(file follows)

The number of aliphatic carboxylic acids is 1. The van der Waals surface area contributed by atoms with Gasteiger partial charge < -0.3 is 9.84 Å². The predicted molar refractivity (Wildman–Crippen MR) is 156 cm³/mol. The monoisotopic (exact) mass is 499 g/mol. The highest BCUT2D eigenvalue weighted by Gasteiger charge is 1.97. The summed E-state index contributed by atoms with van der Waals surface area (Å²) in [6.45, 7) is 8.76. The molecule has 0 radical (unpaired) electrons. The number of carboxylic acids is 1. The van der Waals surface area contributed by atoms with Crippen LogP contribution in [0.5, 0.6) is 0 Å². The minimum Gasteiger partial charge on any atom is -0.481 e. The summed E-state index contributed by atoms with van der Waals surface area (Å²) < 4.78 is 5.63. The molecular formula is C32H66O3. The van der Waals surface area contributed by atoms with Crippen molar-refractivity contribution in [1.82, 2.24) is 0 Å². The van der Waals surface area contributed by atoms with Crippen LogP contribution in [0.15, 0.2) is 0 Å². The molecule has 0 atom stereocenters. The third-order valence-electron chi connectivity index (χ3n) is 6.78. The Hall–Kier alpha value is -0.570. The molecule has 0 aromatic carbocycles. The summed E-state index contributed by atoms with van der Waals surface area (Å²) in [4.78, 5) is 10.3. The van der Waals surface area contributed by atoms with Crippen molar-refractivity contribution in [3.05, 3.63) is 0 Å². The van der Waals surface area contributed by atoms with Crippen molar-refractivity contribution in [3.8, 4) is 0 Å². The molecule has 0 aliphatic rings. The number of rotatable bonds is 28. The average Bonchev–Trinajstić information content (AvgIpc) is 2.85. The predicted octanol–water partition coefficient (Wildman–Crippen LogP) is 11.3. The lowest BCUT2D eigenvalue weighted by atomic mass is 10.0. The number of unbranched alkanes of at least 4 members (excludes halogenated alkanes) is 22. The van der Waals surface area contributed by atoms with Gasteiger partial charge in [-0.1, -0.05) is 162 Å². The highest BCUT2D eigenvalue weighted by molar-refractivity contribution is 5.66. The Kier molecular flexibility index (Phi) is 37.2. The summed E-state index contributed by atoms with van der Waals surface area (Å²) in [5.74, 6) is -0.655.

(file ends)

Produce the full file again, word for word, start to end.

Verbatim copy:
The number of aliphatic carboxylic acids is 1. The van der Waals surface area contributed by atoms with Gasteiger partial charge < -0.3 is 9.84 Å². The predicted molar refractivity (Wildman–Crippen MR) is 156 cm³/mol. The monoisotopic (exact) mass is 499 g/mol. The highest BCUT2D eigenvalue weighted by Gasteiger charge is 1.97. The summed E-state index contributed by atoms with van der Waals surface area (Å²) in [6.45, 7) is 8.76. The molecule has 0 radical (unpaired) electrons. The number of carboxylic acids is 1. The van der Waals surface area contributed by atoms with Crippen LogP contribution in [0.5, 0.6) is 0 Å². The minimum Gasteiger partial charge on any atom is -0.481 e. The summed E-state index contributed by atoms with van der Waals surface area (Å²) < 4.78 is 5.63. The molecular formula is C32H66O3. The van der Waals surface area contributed by atoms with Crippen molar-refractivity contribution in [1.82, 2.24) is 0 Å². The van der Waals surface area contributed by atoms with Crippen LogP contribution in [0.15, 0.2) is 0 Å². The molecule has 0 atom stereocenters. The third-order valence-electron chi connectivity index (χ3n) is 6.78. The Hall–Kier alpha value is -0.570. The molecule has 0 aromatic carbocycles. The summed E-state index contributed by atoms with van der Waals surface area (Å²) in [4.78, 5) is 10.3. The van der Waals surface area contributed by atoms with Crippen molar-refractivity contribution in [3.05, 3.63) is 0 Å². The van der Waals surface area contributed by atoms with Crippen molar-refractivity contribution in [3.8, 4) is 0 Å². The molecule has 0 aliphatic rings. The number of rotatable bonds is 28. The average Bonchev–Trinajstić information content (AvgIpc) is 2.85. The predicted octanol–water partition coefficient (Wildman–Crippen LogP) is 11.3. The lowest BCUT2D eigenvalue weighted by atomic mass is 10.0. The number of unbranched alkanes of at least 4 members (excludes halogenated alkanes) is 22. The van der Waals surface area contributed by atoms with Gasteiger partial charge in [-0.1, -0.05) is 162 Å². The highest BCUT2D eigenvalue weighted by molar-refractivity contribution is 5.66. The Kier molecular flexibility index (Phi) is 37.2. The summed E-state index contributed by atoms with van der Waals surface area (Å²) in [5.74, 6) is -0.655.